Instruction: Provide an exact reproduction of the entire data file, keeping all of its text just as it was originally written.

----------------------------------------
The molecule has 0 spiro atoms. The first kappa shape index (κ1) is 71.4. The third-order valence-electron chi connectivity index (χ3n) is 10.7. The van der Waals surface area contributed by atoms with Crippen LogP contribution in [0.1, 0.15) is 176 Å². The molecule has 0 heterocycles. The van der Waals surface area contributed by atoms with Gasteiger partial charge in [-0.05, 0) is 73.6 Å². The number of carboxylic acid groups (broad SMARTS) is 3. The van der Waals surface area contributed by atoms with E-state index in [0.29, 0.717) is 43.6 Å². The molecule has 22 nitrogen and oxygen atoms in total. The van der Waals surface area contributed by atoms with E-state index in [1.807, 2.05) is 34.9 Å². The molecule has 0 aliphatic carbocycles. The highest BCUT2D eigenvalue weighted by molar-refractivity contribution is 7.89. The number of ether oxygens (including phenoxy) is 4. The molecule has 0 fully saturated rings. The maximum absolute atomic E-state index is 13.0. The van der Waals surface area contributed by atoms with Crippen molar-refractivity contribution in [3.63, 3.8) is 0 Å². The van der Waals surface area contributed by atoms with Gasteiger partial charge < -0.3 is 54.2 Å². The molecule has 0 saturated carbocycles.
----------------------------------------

The molecule has 0 spiro atoms. The first kappa shape index (κ1) is 71.4. The third-order valence-electron chi connectivity index (χ3n) is 10.7. The van der Waals surface area contributed by atoms with Crippen LogP contribution in [0.1, 0.15) is 176 Å². The molecule has 0 heterocycles. The van der Waals surface area contributed by atoms with Gasteiger partial charge in [-0.05, 0) is 73.6 Å². The number of carboxylic acid groups (broad SMARTS) is 3. The van der Waals surface area contributed by atoms with E-state index in [0.29, 0.717) is 43.6 Å². The molecule has 22 nitrogen and oxygen atoms in total. The van der Waals surface area contributed by atoms with E-state index in [1.807, 2.05) is 34.9 Å². The molecule has 0 aliphatic carbocycles. The highest BCUT2D eigenvalue weighted by molar-refractivity contribution is 7.89. The number of ether oxygens (including phenoxy) is 4. The molecule has 0 fully saturated rings. The maximum absolute atomic E-state index is 13.0. The van der Waals surface area contributed by atoms with Crippen molar-refractivity contribution in [3.63, 3.8) is 0 Å². The van der Waals surface area contributed by atoms with Gasteiger partial charge < -0.3 is 54.2 Å². The molecule has 0 saturated carbocycles.